Parameters are passed by the P-Code interpreter to the P-Procedures in registers:
- R6(MSB)R7(LSB) - 1st parameter
- R4(MSB)R5(LSB) - 2nd parameter
- R2(MSB)R3(LSB) - 3rd parameter
If the P-Code instruction has less than 6 bytes of parameters, omitted values are zeroed out. First, parameters are read into the registers. Then, any INDirect parameters are processed. If the flag is set, LSB part of the corresponding register pair (that is, register R7, R5 or R3) is taken as an address into the internal RAM and a 16-bit value is fetched in MSB-LSB order, as shown in the following code fragment:NoOpt2: JNB token.7,noI1 MOV A,R7 MOV R0,A MOV A,@R0 MOV R6,A INC R0 MOV A,@R0 MOV R7,A noI1: JNB token.6,noI2
Then, Swap flags are evaluated, swapping LSB and MSB parts of corresponding register pairs if set. Again, a code fragment is the best explanation:noI3: jnb pcodeOption.1,NoOpt1 MOV A,R6 ;swap1 XCH A,R7 MOV R6,A NoOpt1: jnb pcodeOption.0,NoOpt0
The DP macro (above) is universal. It automatically detects sizes (and presence) of parameters. However, since a program can be split into modules, it is necessary to have the option of specifying sizes (BYTE/WORD) of parameters explicitly. Macros DPB__, ..., DP__B, ..., DPW__, where B, W or _ at the appropriate position indicates byte-, word- or auto-sized parameter, serve for this purpose.
Current version of the development system uses native support of mcs51-as (assembler).
Syntax of the .pcode command is similar to that of standard MCS51 instruction set. Three main addressing modes are used:
- direct constant - specified by # prefix, e.g.
.pcode xmit_frame #SIZE_OF_ETH_PKT_HDR+SIZE_OF_ARP
- variable - no prefix at all, e.g.
.pcode paddwi IPlen, #(IP_HEADER_LEN+TCP_HEADER_LEN)
- indirect variable - specified by @ prefix, e.g.
.pcode paddwi BYTE data_addr, @(buf+(TCP_SEQ-IP_LEN)+2)
What are the differences?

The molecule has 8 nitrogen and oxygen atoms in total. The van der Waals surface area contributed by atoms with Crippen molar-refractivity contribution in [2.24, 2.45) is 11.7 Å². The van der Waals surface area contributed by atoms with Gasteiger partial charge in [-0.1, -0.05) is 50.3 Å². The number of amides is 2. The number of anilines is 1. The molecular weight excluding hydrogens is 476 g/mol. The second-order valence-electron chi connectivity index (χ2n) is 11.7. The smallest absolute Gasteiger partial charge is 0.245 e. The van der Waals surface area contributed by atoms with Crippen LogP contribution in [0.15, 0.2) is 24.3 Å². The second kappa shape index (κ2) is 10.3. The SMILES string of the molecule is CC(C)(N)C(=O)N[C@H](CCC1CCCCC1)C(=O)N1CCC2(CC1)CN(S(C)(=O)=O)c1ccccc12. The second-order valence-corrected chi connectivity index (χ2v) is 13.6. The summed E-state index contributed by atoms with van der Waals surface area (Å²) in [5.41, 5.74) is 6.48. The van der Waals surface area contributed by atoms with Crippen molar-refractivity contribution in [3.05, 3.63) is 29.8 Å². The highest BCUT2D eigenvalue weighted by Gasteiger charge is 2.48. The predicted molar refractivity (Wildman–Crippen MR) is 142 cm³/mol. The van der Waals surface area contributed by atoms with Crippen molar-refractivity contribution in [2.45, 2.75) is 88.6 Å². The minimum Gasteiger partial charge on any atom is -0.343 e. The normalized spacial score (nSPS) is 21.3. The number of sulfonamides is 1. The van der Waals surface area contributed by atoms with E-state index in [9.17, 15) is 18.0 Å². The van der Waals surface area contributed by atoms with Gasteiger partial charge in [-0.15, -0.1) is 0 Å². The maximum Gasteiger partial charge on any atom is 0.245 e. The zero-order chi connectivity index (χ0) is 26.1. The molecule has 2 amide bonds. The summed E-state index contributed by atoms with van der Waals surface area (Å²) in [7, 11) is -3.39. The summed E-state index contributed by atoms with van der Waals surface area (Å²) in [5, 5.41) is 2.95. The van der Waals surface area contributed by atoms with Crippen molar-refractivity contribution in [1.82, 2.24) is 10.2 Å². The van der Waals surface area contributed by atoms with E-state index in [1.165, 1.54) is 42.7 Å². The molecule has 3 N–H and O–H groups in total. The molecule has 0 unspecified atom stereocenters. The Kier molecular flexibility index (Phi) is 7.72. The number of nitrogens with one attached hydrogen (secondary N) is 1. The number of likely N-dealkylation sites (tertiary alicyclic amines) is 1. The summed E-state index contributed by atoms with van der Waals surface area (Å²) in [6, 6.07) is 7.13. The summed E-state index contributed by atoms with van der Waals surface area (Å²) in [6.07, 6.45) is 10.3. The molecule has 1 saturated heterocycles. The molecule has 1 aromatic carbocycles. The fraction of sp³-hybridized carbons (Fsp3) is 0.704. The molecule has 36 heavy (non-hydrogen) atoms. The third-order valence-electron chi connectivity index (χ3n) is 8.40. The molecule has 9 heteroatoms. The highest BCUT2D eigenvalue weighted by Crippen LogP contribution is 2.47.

Direct constant and variable are the same - both pass the given value into the P-Procedure. Different syntax for a constant and a variable only serves to make source code more legible. Whether the parameter is a constant or an address of a variable depends only on the P-Procedure being called.
Indirect constant sets the P-Code Indirect flag. P-Code Interpreter fetches the value from the specified address before calling the P-Procedure, as shown above.
Several other modifiers effect parameters passing:
P-Code Interpreter, part 2
- #BYTE, BYTE - when the actual size of a parameter is unknown at compile-time, compiler selects 2 bytes by default. If it is certain that the parameter will be at most 8 bits wide (e.g. an address into the internal RAM), it is possible to override the default with the BYTE modifier. Actual size is checked by compiler/linker and an error is reported if a mismatch is detected.
- #WORD, WORD - turns off autodetection of 8-bit values, 16-bit value will be passed.
- #SWAP, SWAP - sets Swap flag; the specified value will have LSB and MSB swapped before the P-Procedure is called. #SWAP and SWAP expect 16-bit parameter.
- @BYTE, @WORD - First, the 8-bit parameter is fetched into a temporary variable, and then used to fetch a 16-bit value from the internal RAM, that gets passed to the P-Procedure. Modifiers BYTE/WORD respect that indirect addressing fetches MSB first. If a 8-bit value is used in the P-Procedure, the indirect address must be decremented by 1 (here the unused MSB is stored). If a @BYTE modifier is specified, the compiler inserts this correction automatically.
- @SWAP - Sets the Swap flag; that is, the given 8-bit value is read into a temp variable and taken as an address into the internal RAM. There, a 16-bit value is fetched, its MSB and LSB are swapped, and the result is passed to the P-Procedure.
- #SHL8, SHL8 - Expects a 8-bit parameter that is passed as the MSB of a 16-bit value to the P-Procedure (LSB of this value is zero, just like any other unspecified parameter).
|Web51 description||News||FAQ||ORDER FORM||DOWNLOAD||Links|
|(c)Copyright 2000 - 2002, HW server & Radek Benedikt